Women in Egypt have been subjected to 'horrific' torture at the hands of the Egyptian Army, including electric shock treatments and virginity tests, Amnesty has claimed.
Director of Amnesty International UK, Kate Allen, told Today on BBC Radio 4 that 12,000 people have been put through military tribunals and 13 people have been sentenced to death.
Describing what was happening in Egypt as "a real extension of emergency laws," Allen said Amnesty had documented horrific treatment of civilians by the Egyptian army, particularly against women.
"We've seen torture continuing and we know that women have been beaten and had electric shock treatment," she told Sarah Montague on Today on Tuesday morning.
"Women were dragged out of Tahrir square in March of this year and virginity-tested. The Army has failed to investigate this."
"What we are seeing at the moment is the army killing civilians and it's hard to see an environment where a free and fair election can take place."
With protests in Egypt expected to continue on Tuesday, The UK government has been urged to increase pressure on the Egyptian army, amid a continuing clampdown on civilian protests in Cairo and the attempted resignation of the country's cabinet.
Ministers offered to resign en masse in protest at the clampdown taking place in Tahrir Square in Cairo, which has seen at least 30 people killed in demonstrations over the past few days. The protests are expected to continue on Tuesday, after activists called for a 'million man rally' in the capital.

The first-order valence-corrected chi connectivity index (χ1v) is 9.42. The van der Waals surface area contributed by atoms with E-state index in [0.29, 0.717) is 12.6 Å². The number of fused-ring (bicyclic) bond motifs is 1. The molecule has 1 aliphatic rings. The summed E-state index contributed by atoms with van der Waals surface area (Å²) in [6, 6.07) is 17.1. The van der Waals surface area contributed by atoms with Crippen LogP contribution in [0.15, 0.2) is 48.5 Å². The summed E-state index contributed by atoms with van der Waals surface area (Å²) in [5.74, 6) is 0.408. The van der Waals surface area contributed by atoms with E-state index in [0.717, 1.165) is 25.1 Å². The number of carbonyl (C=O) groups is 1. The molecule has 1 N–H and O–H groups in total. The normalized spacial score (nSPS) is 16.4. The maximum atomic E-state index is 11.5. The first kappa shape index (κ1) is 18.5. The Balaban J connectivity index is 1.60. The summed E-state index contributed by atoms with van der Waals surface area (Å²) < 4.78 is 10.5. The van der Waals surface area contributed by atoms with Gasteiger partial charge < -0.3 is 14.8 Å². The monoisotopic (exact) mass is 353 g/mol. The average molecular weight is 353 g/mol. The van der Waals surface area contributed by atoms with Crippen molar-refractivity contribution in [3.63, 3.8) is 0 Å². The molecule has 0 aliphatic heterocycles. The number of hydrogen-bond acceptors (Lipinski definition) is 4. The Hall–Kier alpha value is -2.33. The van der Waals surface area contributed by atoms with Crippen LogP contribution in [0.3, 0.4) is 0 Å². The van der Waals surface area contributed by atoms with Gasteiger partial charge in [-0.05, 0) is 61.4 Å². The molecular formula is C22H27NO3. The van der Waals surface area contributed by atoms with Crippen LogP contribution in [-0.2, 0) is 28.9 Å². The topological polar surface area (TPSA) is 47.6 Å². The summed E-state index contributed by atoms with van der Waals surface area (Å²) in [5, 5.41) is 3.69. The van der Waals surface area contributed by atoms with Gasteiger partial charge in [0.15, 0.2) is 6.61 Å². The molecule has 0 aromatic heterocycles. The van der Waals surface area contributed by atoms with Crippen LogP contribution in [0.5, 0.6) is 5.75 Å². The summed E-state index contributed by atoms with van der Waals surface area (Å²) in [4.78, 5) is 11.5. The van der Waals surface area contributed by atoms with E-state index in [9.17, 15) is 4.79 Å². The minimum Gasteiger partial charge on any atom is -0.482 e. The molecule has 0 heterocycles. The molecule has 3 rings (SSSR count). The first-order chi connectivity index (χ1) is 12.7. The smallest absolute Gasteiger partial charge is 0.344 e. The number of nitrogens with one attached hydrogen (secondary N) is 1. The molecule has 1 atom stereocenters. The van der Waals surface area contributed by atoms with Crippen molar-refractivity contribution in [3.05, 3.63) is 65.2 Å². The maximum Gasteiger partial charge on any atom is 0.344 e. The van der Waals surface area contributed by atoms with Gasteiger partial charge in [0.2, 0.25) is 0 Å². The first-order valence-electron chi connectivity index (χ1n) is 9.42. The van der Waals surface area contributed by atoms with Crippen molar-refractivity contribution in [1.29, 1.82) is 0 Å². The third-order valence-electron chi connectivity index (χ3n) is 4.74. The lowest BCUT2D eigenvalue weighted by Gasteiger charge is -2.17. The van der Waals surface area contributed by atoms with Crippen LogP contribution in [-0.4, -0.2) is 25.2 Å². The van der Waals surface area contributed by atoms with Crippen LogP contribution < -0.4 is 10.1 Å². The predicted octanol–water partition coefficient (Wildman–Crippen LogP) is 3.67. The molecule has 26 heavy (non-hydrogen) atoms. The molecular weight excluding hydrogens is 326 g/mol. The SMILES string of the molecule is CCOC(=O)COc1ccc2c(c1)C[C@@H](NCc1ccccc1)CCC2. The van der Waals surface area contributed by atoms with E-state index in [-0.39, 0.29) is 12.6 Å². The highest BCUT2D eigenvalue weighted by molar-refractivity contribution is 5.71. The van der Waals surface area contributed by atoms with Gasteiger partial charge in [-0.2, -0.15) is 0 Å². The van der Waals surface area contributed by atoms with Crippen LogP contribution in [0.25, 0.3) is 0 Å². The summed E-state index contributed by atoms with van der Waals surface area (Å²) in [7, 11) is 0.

Reports suggested that 20,000 people demonstrated in Tahrir Square overnight, with suggestions that they had been penned into the square by police.
It is not clear whether the Egyptian army has accepted the resignation of the cabinet. The political crisis coupled with the demonstrations, arrests and killings have lessened chances of free and fair elections, due to start next Monday, taking place.
The Foreign Office has yet to comment on Amnesty's latest claims. Yesterday the Foreign Secretary William Hague said he remained optimistic about the prospects for the Arab Spring, despite the clampdown in Egypt.
"We do have these problems in Egypt but elections are about to take place and we have seen successful elections in Tunisia, a new government is now being formed in Libya, important reforms are taking place in Morocco and Jordan," he said.
"And so we should remain on the optimistic side of what is happening in the Arab Spring, albeit there will be many conflicts and difficulties on the way."Suggest a correction